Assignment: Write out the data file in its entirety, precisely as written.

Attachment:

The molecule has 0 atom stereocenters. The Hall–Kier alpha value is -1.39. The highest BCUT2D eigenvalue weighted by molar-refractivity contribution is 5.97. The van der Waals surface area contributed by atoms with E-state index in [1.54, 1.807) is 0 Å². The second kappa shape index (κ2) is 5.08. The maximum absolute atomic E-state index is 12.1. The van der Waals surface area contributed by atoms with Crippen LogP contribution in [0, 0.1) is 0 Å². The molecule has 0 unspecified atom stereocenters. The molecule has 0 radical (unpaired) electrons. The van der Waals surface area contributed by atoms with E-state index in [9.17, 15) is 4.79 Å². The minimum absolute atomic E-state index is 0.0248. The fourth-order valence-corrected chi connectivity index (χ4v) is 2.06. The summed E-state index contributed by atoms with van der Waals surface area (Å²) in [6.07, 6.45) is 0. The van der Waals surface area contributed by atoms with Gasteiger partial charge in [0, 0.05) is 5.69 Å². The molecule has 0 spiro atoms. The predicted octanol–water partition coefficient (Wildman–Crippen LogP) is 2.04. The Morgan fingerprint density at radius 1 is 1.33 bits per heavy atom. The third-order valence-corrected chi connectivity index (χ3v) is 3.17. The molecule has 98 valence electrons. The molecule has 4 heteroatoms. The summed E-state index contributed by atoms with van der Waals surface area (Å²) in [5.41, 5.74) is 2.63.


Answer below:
The molecule has 0 atom stereocenters. The Hall–Kier alpha value is -1.39. The highest BCUT2D eigenvalue weighted by molar-refractivity contribution is 5.97. The van der Waals surface area contributed by atoms with E-state index in [1.54, 1.807) is 0 Å². The second kappa shape index (κ2) is 5.08. The maximum absolute atomic E-state index is 12.1. The van der Waals surface area contributed by atoms with Crippen LogP contribution in [0, 0.1) is 0 Å². The molecule has 0 unspecified atom stereocenters. The molecule has 0 radical (unpaired) electrons. The van der Waals surface area contributed by atoms with E-state index in [9.17, 15) is 4.79 Å². The minimum absolute atomic E-state index is 0.0248. The fourth-order valence-corrected chi connectivity index (χ4v) is 2.06. The summed E-state index contributed by atoms with van der Waals surface area (Å²) in [6.07, 6.45) is 0. The van der Waals surface area contributed by atoms with Gasteiger partial charge in [0, 0.05) is 5.69 Å². The molecule has 0 spiro atoms. The predicted octanol–water partition coefficient (Wildman–Crippen LogP) is 2.04. The Morgan fingerprint density at radius 1 is 1.33 bits per heavy atom. The third-order valence-corrected chi connectivity index (χ3v) is 3.17. The molecule has 98 valence electrons. The molecule has 4 heteroatoms. The summed E-state index contributed by atoms with van der Waals surface area (Å²) in [5.41, 5.74) is 2.63.